The first months of a romantic relationship are
usually characterised by a special glow. While
looking at each other through rose-tinted
glasses, we are either virtually blind to their
faults or simply overlook their shortcomings
out of sheer fondness.
At that point, unpleasant manners seem
inconsequential to the somersault your heart
does every time you see your partner. Besides,
the fact that we want to show our new partner
that we are as lovable as they believe ensures
that we are always on our best behaviour.
Still, every one of us has peculiar quirks that
might not sit well with other people. The list of
annoying behaviours is endless.
For instance, some people can’t stand being
spoken to when they are having a telephone
conversation with someone else while others
resent those who monopolise the TV remote
Initially, these habits are not such a big deal.
But after few months or a couple of years, the
old saying, “Familiarity breeds contempt”,
becomes a harsh reality. We all go through
this phase with varying degrees in every
relationship. While it’s easy to ignore the
warning signals, remaining silent often
becomes impossible.
“For almost two years after we started living
together, removing Michael’s socks and shoes
from the sitting room corner every evening
was routine for me,” says Carol, a restaurant
“He would arrive from work and head straight
for the corner to remove his shoes and socks
before settling down on the sofa. I found it
objectionable, but in the beginning I picked up
after him, thinking he would take the hint. But
he did not change even after I told him that I
found it annoying. Mike only stopped the habit
after we had a quarrel that began with
something else and eventually ended with us
discussing his bad habits.”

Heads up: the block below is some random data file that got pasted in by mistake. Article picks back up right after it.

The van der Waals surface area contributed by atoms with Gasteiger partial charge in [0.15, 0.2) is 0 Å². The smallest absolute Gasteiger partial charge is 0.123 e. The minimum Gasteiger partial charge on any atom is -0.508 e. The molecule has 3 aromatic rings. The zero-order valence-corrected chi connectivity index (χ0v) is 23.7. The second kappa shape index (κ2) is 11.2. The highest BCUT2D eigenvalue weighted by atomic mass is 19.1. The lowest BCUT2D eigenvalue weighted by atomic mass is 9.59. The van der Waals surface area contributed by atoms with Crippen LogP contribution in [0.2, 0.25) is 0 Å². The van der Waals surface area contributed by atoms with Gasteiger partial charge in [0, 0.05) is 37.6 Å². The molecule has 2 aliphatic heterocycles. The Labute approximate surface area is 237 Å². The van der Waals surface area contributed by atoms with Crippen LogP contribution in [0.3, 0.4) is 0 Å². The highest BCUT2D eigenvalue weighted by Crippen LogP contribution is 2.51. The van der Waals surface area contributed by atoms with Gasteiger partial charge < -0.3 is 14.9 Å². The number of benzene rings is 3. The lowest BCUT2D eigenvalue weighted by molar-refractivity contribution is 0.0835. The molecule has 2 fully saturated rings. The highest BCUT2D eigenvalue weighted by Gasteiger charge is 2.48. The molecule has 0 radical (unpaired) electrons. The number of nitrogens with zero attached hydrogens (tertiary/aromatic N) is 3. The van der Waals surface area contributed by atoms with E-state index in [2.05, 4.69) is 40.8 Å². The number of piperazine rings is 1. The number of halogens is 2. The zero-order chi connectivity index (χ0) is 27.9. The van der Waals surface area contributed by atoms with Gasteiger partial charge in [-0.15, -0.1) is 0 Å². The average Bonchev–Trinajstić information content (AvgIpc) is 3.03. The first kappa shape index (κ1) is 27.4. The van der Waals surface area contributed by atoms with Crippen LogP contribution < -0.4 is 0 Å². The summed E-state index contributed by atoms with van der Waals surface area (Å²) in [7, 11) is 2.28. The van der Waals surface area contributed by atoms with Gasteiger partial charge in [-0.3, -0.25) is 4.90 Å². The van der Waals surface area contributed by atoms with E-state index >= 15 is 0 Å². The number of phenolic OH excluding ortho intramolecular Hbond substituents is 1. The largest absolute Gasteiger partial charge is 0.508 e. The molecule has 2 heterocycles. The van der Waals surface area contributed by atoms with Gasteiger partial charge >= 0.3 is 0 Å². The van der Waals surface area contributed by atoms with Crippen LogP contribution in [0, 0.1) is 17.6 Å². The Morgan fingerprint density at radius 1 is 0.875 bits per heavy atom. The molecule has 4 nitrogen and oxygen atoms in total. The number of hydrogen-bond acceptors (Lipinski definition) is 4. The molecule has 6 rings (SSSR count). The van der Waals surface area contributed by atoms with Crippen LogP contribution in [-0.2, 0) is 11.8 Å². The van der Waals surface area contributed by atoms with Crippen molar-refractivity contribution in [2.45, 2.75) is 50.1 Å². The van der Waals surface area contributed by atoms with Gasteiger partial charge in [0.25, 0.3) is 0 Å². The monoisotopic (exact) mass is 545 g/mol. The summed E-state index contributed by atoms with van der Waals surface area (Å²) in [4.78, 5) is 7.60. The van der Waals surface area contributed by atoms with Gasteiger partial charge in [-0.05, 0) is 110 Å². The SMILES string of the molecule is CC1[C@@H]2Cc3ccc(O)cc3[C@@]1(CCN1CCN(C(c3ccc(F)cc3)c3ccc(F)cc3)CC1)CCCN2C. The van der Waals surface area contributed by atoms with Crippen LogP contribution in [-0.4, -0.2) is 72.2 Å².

Carol’s reaction to Mike’s annoying habit is
typical. When confronted with an annoying
habit in a partner, we initially ignore it
because we don’t want to ruin the magic by
nagging, so we try dropping subtle hints and
deceive ourselves that we can change him or
her — until the futility of trying to change
someone out of love cruelly dawns upon us!
As the years go by, resentment of these
trivialities festers, causing cracks that
eventually tear relationships apart.
In his book, Essential Manners for Couples ,
Peter Post says: “Minor irritations constantly
repeated can be more aggravating than major
bust-ups that only happen occasionally. If you
avoid problems from the beginning, little
things stay small. Yet you can attribute
divorce to not being respectful or honest with
your partner. A lot of that comes from not
considering how our actions affect the other
Respect your partner. As we ease into a
relationship, many of us allow the sense of
increased familiarity to disregard the need for
mutual respect. Your partner deserves the
same level of respect you would show any
other close friend, so bear in mind that
disregarding him or her is bad behaviour. Be
attentive to your partner and respect their
opinions, even if they are different from yours.
Listen to each other. Your partner deserves
more than selective listening to feel that he or
she is significant in your eyes. During a
conversation, beware of “drifting off” and